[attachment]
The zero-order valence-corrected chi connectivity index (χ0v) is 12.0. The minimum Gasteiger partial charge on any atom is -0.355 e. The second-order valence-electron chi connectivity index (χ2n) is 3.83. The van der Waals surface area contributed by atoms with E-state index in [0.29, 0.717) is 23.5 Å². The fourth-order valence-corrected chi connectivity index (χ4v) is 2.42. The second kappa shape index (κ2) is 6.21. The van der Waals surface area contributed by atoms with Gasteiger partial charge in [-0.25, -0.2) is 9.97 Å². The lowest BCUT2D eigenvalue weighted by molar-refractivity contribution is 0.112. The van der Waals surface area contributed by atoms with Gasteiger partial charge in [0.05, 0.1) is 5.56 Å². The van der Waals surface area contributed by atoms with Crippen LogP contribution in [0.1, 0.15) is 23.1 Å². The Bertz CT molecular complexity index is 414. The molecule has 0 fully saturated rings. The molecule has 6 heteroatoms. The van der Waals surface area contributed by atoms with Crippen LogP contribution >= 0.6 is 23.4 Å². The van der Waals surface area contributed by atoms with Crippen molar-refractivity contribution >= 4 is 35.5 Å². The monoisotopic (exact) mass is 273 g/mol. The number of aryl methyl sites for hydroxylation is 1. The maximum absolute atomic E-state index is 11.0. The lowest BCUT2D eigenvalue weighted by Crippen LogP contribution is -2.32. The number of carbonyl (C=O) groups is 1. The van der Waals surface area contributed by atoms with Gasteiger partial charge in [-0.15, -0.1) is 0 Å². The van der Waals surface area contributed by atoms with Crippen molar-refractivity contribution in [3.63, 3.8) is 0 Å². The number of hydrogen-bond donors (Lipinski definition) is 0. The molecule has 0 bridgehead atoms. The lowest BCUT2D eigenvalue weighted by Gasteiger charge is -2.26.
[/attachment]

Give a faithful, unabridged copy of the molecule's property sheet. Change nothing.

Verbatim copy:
The zero-order valence-corrected chi connectivity index (χ0v) is 12.0. The minimum Gasteiger partial charge on any atom is -0.355 e. The second-order valence-electron chi connectivity index (χ2n) is 3.83. The van der Waals surface area contributed by atoms with E-state index in [0.29, 0.717) is 23.5 Å². The fourth-order valence-corrected chi connectivity index (χ4v) is 2.42. The second kappa shape index (κ2) is 6.21. The van der Waals surface area contributed by atoms with Gasteiger partial charge in [-0.25, -0.2) is 9.97 Å². The lowest BCUT2D eigenvalue weighted by molar-refractivity contribution is 0.112. The van der Waals surface area contributed by atoms with Gasteiger partial charge in [0.05, 0.1) is 5.56 Å². The van der Waals surface area contributed by atoms with Crippen LogP contribution in [0.1, 0.15) is 23.1 Å². The Bertz CT molecular complexity index is 414. The molecule has 0 fully saturated rings. The molecule has 6 heteroatoms. The van der Waals surface area contributed by atoms with Crippen LogP contribution >= 0.6 is 23.4 Å². The van der Waals surface area contributed by atoms with Crippen molar-refractivity contribution >= 4 is 35.5 Å². The monoisotopic (exact) mass is 273 g/mol. The number of aryl methyl sites for hydroxylation is 1. The maximum absolute atomic E-state index is 11.0. The lowest BCUT2D eigenvalue weighted by Crippen LogP contribution is -2.32. The number of carbonyl (C=O) groups is 1. The van der Waals surface area contributed by atoms with Gasteiger partial charge in [-0.15, -0.1) is 0 Å². The van der Waals surface area contributed by atoms with Crippen molar-refractivity contribution in [3.63, 3.8) is 0 Å². The number of hydrogen-bond donors (Lipinski definition) is 0. The molecule has 0 bridgehead atoms. The lowest BCUT2D eigenvalue weighted by Gasteiger charge is -2.26.